Mistakes were made. Oh the mistakes.
I chalk it up to being a n00b, and partly because this sport is just so damned unforgiving.
This was my second race. I had a pretty good time doing a 5K last fall, so I figured I’d up the ante this time. I don’t regret making that decision. It has been a long journey of discovery. But not entirely in a good way. And once I managed to reach the end of Shitville Road, let’s just say I should’ve worn boots instead of Asics.
A couple of months ago while completing an 8-mile run, my left heel started hurting really badly. So bad, I had to walk the rest of the way home. I took a week off, hoping it was tendinitis. My coach suggested rest, stretching once the pain subsided, and strength training. A week later, it still hurt. I took two weeks off, and started back up gradually. The pain returned. Turns out the culprit was a much worse monster called plantar fasciitis.
After a close look at my calendar, I had a decision to make. Bail on a 10K in late January or continue on. I decided to stick with it by running every other day and doing a long run on the weekend. This solution seemed to work. Sort of.
The week of the race, I did a few shorter runs on a treadmill and a couple hours of cycling. No running the day before. I still felt the injury, but it was tolerable.
Then I came up with the bright idea of popping one Ibuprofen a couple hours before the race. Mistake #1. I’ll explain later.
After checking in and picking up my bib, I did a quick warmup. A half marathon wave began 10 minutes before ours. Then we were off.
The first thing I noticed was how unbelievably cold it was. The next thing I noticed was I had a lot of trouble breathing.
Fortunately, those two things wore off after about a mile.
I tried to be responsible and grabbed a cup of water about three miles in. Mistake #2. Half of it went up my nose.
Other than that, things had been going great. But then came mile four. I approached a turnaround (Mistake #3 coming). It’s a large white sign that says 10K and has a U-Turn symbol on it. Which means turn around.
What did I do? I KEPT GOING. I still can’t figure out why. My brain, in all its wisdom, told me to follow the other runners who continued on, not realizing these were half marathoners. I finally turned around after about a tenth of a mile.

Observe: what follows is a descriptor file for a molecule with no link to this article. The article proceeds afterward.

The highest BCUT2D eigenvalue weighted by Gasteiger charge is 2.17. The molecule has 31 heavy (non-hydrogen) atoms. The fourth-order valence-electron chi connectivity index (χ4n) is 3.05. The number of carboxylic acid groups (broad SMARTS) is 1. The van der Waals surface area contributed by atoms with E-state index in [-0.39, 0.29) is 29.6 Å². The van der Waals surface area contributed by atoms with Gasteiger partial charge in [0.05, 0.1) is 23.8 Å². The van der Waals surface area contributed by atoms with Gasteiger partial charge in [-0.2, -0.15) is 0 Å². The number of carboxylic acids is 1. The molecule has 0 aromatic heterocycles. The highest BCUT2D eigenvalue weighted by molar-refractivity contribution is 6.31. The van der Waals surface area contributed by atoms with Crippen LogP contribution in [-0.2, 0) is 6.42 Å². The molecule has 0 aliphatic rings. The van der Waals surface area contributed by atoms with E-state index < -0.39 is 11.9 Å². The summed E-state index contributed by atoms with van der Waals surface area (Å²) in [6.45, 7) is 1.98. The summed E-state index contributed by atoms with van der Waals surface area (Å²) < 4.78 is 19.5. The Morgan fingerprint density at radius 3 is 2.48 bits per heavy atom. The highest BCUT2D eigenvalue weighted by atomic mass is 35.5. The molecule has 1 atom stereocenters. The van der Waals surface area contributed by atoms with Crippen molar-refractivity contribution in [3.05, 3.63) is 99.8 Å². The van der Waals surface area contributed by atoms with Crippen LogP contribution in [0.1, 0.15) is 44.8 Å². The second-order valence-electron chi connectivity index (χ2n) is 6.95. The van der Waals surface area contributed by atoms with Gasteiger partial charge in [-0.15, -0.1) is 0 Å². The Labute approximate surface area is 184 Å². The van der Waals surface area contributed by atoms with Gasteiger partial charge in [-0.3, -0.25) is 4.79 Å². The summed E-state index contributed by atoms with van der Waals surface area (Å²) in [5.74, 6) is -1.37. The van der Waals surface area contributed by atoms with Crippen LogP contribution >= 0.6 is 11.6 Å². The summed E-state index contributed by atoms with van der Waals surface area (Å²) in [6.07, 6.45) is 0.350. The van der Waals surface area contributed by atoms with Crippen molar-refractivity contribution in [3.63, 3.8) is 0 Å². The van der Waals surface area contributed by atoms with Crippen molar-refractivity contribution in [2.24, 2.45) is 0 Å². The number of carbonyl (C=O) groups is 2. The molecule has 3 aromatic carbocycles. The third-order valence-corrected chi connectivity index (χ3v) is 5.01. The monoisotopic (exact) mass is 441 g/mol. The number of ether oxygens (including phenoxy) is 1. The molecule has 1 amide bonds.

By that point I was pretty fucked. But I didn’t realize exactly how much until later.
I tried to make up for this by picking up the pace. Mistake #4. My injury really did not like this. And to make matters worse, a large blister began forming on my right big toe.
Fortunately, mile five is pretty flat and mile six is only partly uphill. But nothing could save me at this point.
I finished at 1:01:19, about six minutes over what I had hoped would be my finish. Even without screwing up the turnaround, I still wouldn’t have made that goal, but it would have been a little closer.
I drank a few tiny cups of water (Mistake #5) and walked around a bit, waiting for the scores to come in. Once they arrived, I was surprised to see that I had placed third in my division. I had majorly screwed up during the race and still managed to pick up a medal. For a n00b runner, this kind of recognition feels like winning the Olympics.
But the excitement did not last. They called the three names. Mine was not one of them. Turns out the company that was hired to handle the race times had not updated its list with all of the runners and one woman in my division sneaked in 45 seconds ahead of me.
And that, folks, is why the tiniest mistake can cost you. Pissed doesn’t even begin to describe how I felt about that situation. The fact is, if you can blame someone else for a problem, it’s an easier pill to swallow because you can distance yourself from it.
But the only person I can blame here is ME.
And here’s the worst part. Because I was so consumed by a damned medal, I did not properly rehydrate following that run. I could have walked to my car to get the bottle of water I had responsibly packed for the day, but between my foot pain and not wanting to miss announcements, I ignored it. Once I got home, I started feeling really, really ill. Not enough water. No electrolytes. The irritation of that ibuprofen I took earlier. Feeling majorly bummed.
I ate a banana, hoping it was merely hunger. But I think that made matters worse.
At lunch, I felt like I was going to pass out. And I felt like I had knives in my stomach.
I collapsed for 45 minutes once I was back at home, wanting to die.
How can something so awesome leave me feeling this way?
As the tech support guys like to say in their special brand of techie snark, “It’s user error. Dumbass.”
I know, I know. You’re probably saying, “You’re completely focused on the negative!”
OK, here’s the upside. A year ago, I would not have been able to complete a 5K, let alone a 10K. And it definitely would not have been at a 9:42 pace. It would not have been without stopping, and maybe a little bit of cussing and crying too.
Out of 105 runners, I finished 38th (13th among 57 women). My fear, starting out, was finishing last.
So there’s that.
I’ll carry these painful lessons with me to the next race.
And hopefully my comprehension of signs will improve between now and then.